“In spite of everything I shall rise again: I will take up my pencil, which I have forsaken in my great discouragement, and I will go on with my drawing.” – Vincent Van Gogh
When traveling, I love to look at ruins – cathedrals, castles, homes, forts, etc. Each of these places tell a story. They are the forsaken, the bombed, the war-torn, the silent storytellers of our world. Not all ruins are dark, miserable stories. Some are stories of triumphs, some are of defeats, and some explain the origins of peoples and histories.
Our lives are dotted with our own ruins – past places we lived, pictures hanging on the wall of yesteryear’s memories, the lives we’ve touched either out of joy or out of pain.
Yet, we forget the stories these tell. Sometimes we would rather allow nature to overgrow and overtake our stories than for people to stumble upon them. We deflect pain, we bury, we “hyperspiritualize”rather than deal with our ruins.
removing the overgrowth
March 2020, I attempted suicide.
Everyone saw Stephen as the intelligent, gift teacher and writer. Yet, inside I was imploding. The foundations were cracking. The wood beams I buttressed my life with splintered. Fear ruled my life. What if I was found out? What if people knew the real me? I would lose everything. Looking right and being the right image of a Christian became as routinely as showering, brushing my teeth, and dressing myself. Not only did I have to put on clothes for work, but I had to put on the right clothes, the right face, the right labels and beliefs, and the right Christian.
No one could know about my depression. Struggles, where I was, silenced. For ten years, I learned from this place to hate myself until I removed everything unwanted. God became interested in me only when I was good enough. I only saw a a Jekyll and Hyde wanting the transformation to stop. It was like climbing up a descending escalator. I couldn’t go on. I had hurt many people. I had hurt myself. If I continued, I only saw hurt and darkness. I was a burden that needed to be lifted.
At 7:30am on a Saturday, when everyone was out stocking up for Covid, I took the keys to my car and drove down the wrong side of the road. The only thought was, “God, I guess I can only be used as a bad example.” I almost ran into one truck head on. Something in me jerked the steering wheel, and I pulled into a parking lot.
It was that day I realized I couldn’t stay where I was. I had to leave.
the ruins of an altar
The place I was at was Bob Jones University- undergrad, seminary student, and graduate assistant faculty teaching public speaking. Ten years of my life was spent there.
During my student years, I opened up about struggles. I was told to pray things away, I was told to read my Bible, I was told opportunities wouldn’t come my way until I proved myself. Each morning I read my Bible in the open desperately hoping someone would see how much I wanted to change. But, the change was not good enough. I lived in a “Christian version of 1984.” Image was everything. It did not matter how good you were with your classes. It was how good you were seen. My disability was doubted. Each semester I had to provide a doctor’s note proving I’m disabled. When I went forward about being molested in high school, I was told, since I was a theatre major at the time, stop being over dramatic in order to make people feel sorry for you. I was told God made me with a purpose being disabled, but how many students, with a pro-life attitude, mocked me. If only I trusted God better, was the solution given. I had to learn to trust God and lean on him only. The school began to bar me from having close friends and watched my interactions closely. Soon, the fire of my struggles spread and people knew me as the “weird guy on campus.”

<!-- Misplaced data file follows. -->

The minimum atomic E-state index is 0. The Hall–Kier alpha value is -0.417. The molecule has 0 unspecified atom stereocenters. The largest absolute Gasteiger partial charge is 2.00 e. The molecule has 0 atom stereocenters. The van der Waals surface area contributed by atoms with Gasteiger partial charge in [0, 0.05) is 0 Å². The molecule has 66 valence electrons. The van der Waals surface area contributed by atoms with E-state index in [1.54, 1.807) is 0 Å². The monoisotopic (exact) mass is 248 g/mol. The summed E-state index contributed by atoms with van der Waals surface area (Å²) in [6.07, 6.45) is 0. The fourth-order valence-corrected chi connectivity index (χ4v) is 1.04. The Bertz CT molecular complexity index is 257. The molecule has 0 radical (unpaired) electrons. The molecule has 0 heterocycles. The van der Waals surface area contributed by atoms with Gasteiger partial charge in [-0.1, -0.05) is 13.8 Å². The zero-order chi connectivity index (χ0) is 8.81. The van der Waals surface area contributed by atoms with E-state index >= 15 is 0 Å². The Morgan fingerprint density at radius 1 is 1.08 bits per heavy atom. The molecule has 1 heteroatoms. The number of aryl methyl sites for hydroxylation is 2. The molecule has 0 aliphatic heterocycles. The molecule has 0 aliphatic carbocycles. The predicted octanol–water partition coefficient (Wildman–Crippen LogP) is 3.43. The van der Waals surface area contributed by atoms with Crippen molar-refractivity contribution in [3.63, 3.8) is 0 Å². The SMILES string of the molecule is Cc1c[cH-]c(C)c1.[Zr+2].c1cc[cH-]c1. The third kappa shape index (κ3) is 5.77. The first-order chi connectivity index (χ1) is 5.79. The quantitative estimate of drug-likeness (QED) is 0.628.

When I graduated from seminary in 2016 I knew two things- 1) I had the skills to be in ministry, but 2) I had to prove myself to be seen as useful to God and others. God would never use me unless I was good enough, mature enough, or had all the right things lined up in my life.
When I began teaching there in 2018, my mind began seeing things that didn’t seem right. Things didn’t match up with the Bible. So I began challenging thinking on this blog. Then March 2020 came. The place and culture poisoned my thinking of God, myself, my life, and of others. Everywhere I walked on that campus I could only see an inferior person playing dress-up perfection.
When I left, I had sent a video to my students, after receiving emails about rumors of me leaving, explaining why I was not returning. Nothing was mentioned about my suicide attempt (very few even knew about it). Yet, I said I was disassociating myself from the university. I was called into a meeting with the president as he told me I was an emotionally immature person, needing to pull on my big boy pants, and because of my actions God would limit the opportunities he had for me.
I left the altar of fundamentalism
I left alone, shipwrecked, and on a path I did not know where it would lead.
Burying and exhuming
After the meeting, I continued to blog. I blogged to deflect the pain I was feeling. I blogged in order to change others. However, I did not blog in order to change me. I had a mindset filled with lies about God, myself, and Christian life. I wanted others to change in order to accept me, but I hadn’t accepted myself.
No one could know I was hurting. I “hyperspiritualized” everything by writing. I buried everything from the past. However, burying things with heartbeats tend to beat louder and louder until they rise.